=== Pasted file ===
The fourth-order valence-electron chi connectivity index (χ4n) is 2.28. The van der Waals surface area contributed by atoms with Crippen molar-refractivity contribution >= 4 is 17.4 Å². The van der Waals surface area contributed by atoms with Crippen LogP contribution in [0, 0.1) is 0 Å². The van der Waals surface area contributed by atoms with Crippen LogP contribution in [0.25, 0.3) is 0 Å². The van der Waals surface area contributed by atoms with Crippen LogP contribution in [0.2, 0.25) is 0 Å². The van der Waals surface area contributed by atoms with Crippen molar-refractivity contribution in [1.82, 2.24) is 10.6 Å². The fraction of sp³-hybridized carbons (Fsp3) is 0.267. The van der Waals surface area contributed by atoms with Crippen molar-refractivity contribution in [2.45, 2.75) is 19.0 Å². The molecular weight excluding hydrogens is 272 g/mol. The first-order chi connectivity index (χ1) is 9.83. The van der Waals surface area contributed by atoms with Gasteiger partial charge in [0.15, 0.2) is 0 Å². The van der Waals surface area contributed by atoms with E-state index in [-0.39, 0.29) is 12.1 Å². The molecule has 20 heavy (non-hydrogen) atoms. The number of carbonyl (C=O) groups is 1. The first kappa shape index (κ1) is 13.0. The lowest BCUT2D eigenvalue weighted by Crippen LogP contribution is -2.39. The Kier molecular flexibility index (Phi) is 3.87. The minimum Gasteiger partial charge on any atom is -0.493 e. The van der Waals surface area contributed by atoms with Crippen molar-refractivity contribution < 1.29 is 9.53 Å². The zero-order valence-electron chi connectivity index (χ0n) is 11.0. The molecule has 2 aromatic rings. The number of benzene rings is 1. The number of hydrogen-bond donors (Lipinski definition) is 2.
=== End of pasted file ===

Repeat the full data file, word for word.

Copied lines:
The fourth-order valence-electron chi connectivity index (χ4n) is 2.28. The van der Waals surface area contributed by atoms with Crippen molar-refractivity contribution >= 4 is 17.4 Å². The van der Waals surface area contributed by atoms with Crippen LogP contribution in [0, 0.1) is 0 Å². The van der Waals surface area contributed by atoms with Crippen LogP contribution in [0.25, 0.3) is 0 Å². The van der Waals surface area contributed by atoms with Crippen LogP contribution in [0.2, 0.25) is 0 Å². The van der Waals surface area contributed by atoms with Crippen molar-refractivity contribution in [1.82, 2.24) is 10.6 Å². The fraction of sp³-hybridized carbons (Fsp3) is 0.267. The van der Waals surface area contributed by atoms with Crippen molar-refractivity contribution in [2.45, 2.75) is 19.0 Å². The molecular weight excluding hydrogens is 272 g/mol. The first-order chi connectivity index (χ1) is 9.83. The van der Waals surface area contributed by atoms with Gasteiger partial charge in [0.15, 0.2) is 0 Å². The van der Waals surface area contributed by atoms with E-state index in [-0.39, 0.29) is 12.1 Å². The molecule has 20 heavy (non-hydrogen) atoms. The number of carbonyl (C=O) groups is 1. The first kappa shape index (κ1) is 13.0. The lowest BCUT2D eigenvalue weighted by Crippen LogP contribution is -2.39. The Kier molecular flexibility index (Phi) is 3.87. The minimum Gasteiger partial charge on any atom is -0.493 e. The van der Waals surface area contributed by atoms with Crippen molar-refractivity contribution < 1.29 is 9.53 Å². The zero-order valence-electron chi connectivity index (χ0n) is 11.0. The molecule has 2 aromatic rings. The number of benzene rings is 1. The number of hydrogen-bond donors (Lipinski definition) is 2.